US to work with M’sia to enhance export controls
The US is working together with Malaysia to build expertise and capacity to enhance export control mechanisms between the two countries.
The deputy chief of mission at the US Embassy in Malaysia, Dean Thompson, said the cooperation would benefit both countries as it would strengthen the economy, and deny the entry of goods and technologies that would harm the people.
“When companies and other partner countries know that export controls are firmly in place and effectively monitored, then they would not have the confidence to bring in their goods and technology.
“For the counter-terrorism cooperation, this (export control) is a key component,” he said.
Thompson said this to reporters after the Counter Proliferation Export Control Prosecution Conference here today.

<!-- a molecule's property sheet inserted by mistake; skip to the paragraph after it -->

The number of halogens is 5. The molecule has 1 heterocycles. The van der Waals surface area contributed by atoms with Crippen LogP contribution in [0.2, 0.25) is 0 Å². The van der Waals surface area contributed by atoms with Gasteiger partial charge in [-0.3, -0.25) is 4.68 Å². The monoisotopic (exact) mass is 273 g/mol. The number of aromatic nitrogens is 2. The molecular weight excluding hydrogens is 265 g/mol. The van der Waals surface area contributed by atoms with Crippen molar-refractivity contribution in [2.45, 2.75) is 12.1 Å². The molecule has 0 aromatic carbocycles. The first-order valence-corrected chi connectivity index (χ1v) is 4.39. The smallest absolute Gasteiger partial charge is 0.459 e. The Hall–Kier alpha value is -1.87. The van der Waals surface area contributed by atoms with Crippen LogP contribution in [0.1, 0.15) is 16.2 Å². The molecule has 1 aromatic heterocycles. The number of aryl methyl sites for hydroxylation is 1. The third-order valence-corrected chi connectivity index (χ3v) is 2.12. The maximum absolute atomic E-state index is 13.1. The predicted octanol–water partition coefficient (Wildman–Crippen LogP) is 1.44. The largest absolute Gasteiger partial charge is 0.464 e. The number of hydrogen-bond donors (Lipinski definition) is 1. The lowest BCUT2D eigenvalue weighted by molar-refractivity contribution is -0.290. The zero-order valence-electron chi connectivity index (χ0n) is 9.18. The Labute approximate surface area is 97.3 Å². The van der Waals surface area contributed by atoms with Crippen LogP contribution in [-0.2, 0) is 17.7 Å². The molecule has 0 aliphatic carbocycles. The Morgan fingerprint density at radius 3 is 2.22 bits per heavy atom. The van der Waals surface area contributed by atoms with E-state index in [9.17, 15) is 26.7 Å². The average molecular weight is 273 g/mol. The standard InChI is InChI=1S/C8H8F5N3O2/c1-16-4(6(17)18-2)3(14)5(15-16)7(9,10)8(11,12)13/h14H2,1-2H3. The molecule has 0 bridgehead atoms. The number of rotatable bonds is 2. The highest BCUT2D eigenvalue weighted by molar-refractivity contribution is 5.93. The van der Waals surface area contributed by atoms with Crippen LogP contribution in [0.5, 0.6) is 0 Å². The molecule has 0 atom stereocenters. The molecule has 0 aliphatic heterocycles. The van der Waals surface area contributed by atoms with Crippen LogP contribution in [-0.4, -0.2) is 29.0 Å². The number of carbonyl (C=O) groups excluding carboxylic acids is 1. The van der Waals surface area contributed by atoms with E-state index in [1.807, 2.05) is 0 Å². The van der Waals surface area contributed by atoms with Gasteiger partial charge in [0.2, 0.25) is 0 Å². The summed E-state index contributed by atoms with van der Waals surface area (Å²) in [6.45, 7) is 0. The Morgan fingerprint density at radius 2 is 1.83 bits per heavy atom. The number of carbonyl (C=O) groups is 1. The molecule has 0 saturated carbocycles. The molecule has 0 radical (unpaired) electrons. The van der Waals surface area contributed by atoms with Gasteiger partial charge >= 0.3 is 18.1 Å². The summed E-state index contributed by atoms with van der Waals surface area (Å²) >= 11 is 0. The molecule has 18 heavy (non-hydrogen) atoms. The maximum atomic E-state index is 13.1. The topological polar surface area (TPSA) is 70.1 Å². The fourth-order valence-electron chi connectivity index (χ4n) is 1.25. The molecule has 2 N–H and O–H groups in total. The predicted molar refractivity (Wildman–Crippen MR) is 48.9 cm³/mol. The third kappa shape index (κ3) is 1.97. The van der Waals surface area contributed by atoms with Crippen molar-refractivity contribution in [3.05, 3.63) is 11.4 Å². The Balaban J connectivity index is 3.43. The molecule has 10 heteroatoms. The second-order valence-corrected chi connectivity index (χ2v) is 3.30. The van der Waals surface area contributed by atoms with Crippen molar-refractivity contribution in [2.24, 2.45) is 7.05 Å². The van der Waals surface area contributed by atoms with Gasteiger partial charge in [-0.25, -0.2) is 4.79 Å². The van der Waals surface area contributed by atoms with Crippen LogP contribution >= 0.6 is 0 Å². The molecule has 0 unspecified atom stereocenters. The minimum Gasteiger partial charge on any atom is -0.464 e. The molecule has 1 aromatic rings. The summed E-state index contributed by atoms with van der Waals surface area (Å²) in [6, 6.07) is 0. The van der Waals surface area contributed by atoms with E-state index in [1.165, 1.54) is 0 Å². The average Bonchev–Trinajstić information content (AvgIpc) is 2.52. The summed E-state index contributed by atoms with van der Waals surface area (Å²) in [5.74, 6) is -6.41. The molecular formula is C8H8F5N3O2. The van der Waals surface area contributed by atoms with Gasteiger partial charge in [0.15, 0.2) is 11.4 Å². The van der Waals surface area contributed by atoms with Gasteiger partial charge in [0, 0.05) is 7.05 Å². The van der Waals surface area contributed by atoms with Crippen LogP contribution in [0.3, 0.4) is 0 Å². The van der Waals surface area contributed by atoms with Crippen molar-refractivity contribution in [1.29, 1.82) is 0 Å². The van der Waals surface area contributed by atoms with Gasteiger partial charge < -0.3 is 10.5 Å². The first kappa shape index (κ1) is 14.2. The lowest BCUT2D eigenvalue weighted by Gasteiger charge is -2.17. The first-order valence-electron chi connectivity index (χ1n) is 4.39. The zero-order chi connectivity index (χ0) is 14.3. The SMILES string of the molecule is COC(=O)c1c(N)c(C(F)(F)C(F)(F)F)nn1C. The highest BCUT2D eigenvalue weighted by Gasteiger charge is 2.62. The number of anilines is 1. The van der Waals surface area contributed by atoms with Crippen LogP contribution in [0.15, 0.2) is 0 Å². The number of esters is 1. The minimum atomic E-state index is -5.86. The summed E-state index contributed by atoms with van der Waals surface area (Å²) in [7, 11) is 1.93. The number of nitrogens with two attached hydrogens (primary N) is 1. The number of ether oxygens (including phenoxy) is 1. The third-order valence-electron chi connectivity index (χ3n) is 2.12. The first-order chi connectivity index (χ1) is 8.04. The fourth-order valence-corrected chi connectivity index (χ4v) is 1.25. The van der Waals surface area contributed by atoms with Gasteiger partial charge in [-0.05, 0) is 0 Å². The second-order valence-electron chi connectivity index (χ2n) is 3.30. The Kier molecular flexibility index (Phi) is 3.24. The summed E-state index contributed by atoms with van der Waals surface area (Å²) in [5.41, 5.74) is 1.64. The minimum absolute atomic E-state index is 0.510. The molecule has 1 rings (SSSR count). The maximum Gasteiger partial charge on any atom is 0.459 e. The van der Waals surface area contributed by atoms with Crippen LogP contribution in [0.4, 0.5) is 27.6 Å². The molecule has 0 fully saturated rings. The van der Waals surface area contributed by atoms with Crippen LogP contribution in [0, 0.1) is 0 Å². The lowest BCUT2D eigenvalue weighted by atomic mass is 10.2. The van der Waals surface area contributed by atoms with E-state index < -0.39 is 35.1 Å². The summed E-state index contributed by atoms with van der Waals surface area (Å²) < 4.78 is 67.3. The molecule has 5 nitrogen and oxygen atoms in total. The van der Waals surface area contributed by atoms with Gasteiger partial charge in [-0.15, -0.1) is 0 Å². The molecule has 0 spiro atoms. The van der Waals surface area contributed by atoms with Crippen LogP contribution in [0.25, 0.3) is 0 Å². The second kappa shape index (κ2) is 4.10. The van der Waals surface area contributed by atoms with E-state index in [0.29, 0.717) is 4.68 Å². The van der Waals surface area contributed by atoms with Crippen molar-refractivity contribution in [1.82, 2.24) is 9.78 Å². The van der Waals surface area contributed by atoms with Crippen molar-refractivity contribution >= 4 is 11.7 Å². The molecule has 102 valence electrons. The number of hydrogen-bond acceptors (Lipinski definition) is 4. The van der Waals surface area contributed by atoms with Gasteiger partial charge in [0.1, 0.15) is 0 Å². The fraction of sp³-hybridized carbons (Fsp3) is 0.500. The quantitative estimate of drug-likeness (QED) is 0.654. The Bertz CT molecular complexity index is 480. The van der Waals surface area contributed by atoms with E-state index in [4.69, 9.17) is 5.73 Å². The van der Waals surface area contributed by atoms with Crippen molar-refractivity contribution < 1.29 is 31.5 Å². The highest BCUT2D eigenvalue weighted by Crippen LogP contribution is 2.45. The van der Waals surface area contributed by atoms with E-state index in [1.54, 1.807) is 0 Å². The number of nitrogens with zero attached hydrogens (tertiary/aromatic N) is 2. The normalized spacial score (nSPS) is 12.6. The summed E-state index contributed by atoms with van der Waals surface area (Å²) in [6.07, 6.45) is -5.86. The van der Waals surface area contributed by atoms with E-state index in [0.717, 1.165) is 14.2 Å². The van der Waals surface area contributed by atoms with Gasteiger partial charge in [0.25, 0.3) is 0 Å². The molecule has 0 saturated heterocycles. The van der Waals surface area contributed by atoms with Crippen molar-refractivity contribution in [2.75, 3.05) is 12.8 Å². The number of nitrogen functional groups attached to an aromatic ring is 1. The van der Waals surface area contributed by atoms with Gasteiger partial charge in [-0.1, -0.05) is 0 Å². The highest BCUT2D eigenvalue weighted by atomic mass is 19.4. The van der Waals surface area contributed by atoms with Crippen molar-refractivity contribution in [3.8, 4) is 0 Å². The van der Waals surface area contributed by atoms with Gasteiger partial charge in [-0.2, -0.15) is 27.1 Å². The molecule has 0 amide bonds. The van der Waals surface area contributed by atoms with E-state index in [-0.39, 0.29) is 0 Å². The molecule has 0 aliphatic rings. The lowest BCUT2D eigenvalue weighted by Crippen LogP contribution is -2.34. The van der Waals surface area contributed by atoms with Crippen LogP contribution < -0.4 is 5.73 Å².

Royal Malaysian Customs director-general Subromaniam Tholasy officiated the opening ceremony.
The four-day conference, starting today, attracted 30 participants from Malaysian agency such as Royal Malaysian Customs, Royal Malaysian Police and the Attorney-General’s Chambers.
It is jointly organised by the US Department of Justice, US State Department, Export Control and Border Security Programme, US Homeland Security Investigations and Malaysian partners.
Meanwhile, Subromaniam said Malaysia was keen to work with the US in terms of export control, especially in making sure the goods going through Malaysia’s ports were safe and secured.
“Malaysia has big ports. For example, Port Klang is the 11th largest in the world so there are lots of goods that go through our port.
“We don’t want terrorists to bring in their goods through our ports because those illicit trade would harm the nation and national security as well as the world,” he said.